Where are You?
Once upon a time, in a land not so far away (and much closer than you think), a shepherd waited for his friends in the evening. He was waiting for a walk, under the rusting leaves in the cool of the day. In the perfect summer breeze, every evening, he and his friends would walk and talk.
It was the morningtime when everything was new. The friends of the shepherd would talk with joy of the beauty of the trees, the playfulness of the animals, and the lushness of the plants. Even the whisper of the river seemed to sigh with happiness.
So the shepherd waited. And waited.
For the first time, his young friends failed to show.
And sadly, the shepherd knew what had happened, and he knew where they were. His friends had failed a simple test, though a very deep one. It was a test to see if they would follow him and his path, to grow and mature into his life.
Or, if they would turn aside and live on their own.
Obviously, they chose their own naked path of shame. They attempted, like the Serpent of Testing did ages ago, to invent their own process of self-deification.
“Where are you, Adam?” he called out.
Which was a very odd question, in a sense. Because this shepherd knew exactly where Adam and his wife had hid themselves. The nakedness of independence and autocephaly could not be covered by a bush or fig leaves.
The rest, one might say, is history. Adam and Eve and the human race left Eden, dressed in garments of skin -- furnished by the death of other animals, who had been named by Adam and had frolicked with him in the Garden. These garments of skin partially accommodated the first couple’s weakness, and shielded them from the bitter winds and thorns of ego-centric living.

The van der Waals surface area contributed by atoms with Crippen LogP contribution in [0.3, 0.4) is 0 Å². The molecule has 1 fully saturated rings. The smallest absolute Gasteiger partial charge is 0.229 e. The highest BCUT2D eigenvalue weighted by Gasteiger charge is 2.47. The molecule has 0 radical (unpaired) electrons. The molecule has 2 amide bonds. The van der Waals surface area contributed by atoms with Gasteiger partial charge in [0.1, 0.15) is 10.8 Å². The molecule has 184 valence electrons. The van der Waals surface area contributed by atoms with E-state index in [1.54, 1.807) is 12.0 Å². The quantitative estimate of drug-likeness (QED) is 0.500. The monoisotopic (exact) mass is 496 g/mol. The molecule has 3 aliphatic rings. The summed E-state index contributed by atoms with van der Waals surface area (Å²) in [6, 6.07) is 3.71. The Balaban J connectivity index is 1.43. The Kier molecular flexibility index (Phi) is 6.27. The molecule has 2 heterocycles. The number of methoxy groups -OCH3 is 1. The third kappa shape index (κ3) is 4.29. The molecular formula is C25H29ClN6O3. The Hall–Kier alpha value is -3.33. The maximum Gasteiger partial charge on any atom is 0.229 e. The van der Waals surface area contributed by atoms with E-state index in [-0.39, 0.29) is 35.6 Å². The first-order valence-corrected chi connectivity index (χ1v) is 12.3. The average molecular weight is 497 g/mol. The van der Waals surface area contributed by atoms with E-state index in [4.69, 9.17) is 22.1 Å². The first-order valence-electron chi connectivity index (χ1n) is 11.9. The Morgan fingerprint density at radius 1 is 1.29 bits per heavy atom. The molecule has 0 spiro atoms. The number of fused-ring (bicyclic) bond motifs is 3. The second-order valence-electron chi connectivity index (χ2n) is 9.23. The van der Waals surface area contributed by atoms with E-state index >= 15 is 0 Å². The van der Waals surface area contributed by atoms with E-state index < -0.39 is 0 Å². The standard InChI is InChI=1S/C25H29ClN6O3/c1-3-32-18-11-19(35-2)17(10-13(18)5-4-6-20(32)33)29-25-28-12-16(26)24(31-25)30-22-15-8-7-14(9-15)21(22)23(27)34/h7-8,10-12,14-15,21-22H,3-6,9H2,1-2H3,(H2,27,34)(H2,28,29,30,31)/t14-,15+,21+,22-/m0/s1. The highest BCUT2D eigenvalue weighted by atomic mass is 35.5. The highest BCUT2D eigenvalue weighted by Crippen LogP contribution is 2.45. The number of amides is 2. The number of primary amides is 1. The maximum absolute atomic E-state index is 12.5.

It seems that death and degeneration always follow the quitting of perichoresis -- the free flow of mutual submission and self-outpouring. The animal skins were the first sign of that death: and it is interesting that it was animal skins that predicated human culture as we know it -- what a "non-deathwork" culture might have been otherwise is as mysterious as the meaning of prelapsarian nuptial union.
Things got worse as humanity ran further away from the Garden of the Holy Trinity. “Where is your brother, Abel?” the shepherd asked Cain, and the shepherd already knew the answer. Abel had been killed by the violence of the world that cannot tolerate any sacrifice of peace and obedience of salvation -- that is, God’s way of deification, not the satanic, worldly way of an independent attempt to work out one’s own immortality by way of self-esteem. Cain killed Abel because’s Abel’s sacrifice was the surrender of his ego in exchange for the fullness of divine love. Cain’s sacrifice was the usual pagan sacrifice of attempting to pay off a vengeful, wrathful god for the sake of good luck: the true, Triune God is neither vengeful or wrathful, and therefore the sacrifice ended up as a prayer of vain repetition -- like so many pagan sacrifices that would follow in the course of time.
The shepherd kept waiting under the rustling leaves of Eden, waiting for his friends. Waiting for the prodigal sons, and daughters, to come back home.
Surely the shepherd had made for his friends a lovely pasture of life. Surely he had designed the human nature with such infinite beauty that it was the crown of the entire created universe, even a higher beauty than the angels, since man alone was both bodied and bodiless. And with all beauty there were affirmations and there were indictions, things to be done and things to be not. This Design for human nature was called the Law, and it had little to do with a courtroom: it had everything to do with the heart.
And most of all, most beautiful in man, was the free choice of love. The friends of the shepherd were to be completely free to choose, because there is no love without freedom. So the shepherd did something that offends philosophers to this day. He made something so large that he could not move it. He made man to have a free choice whether to love him and to become like him, to enter into his trinitarian familiarity of love. Man could accept this invitation and grow and becoming more beautiful in the participation of divine nature forever -- an infinite stairway, St Gregory of Nyssa says, in which each successive step opens up another infinite vista of splendor.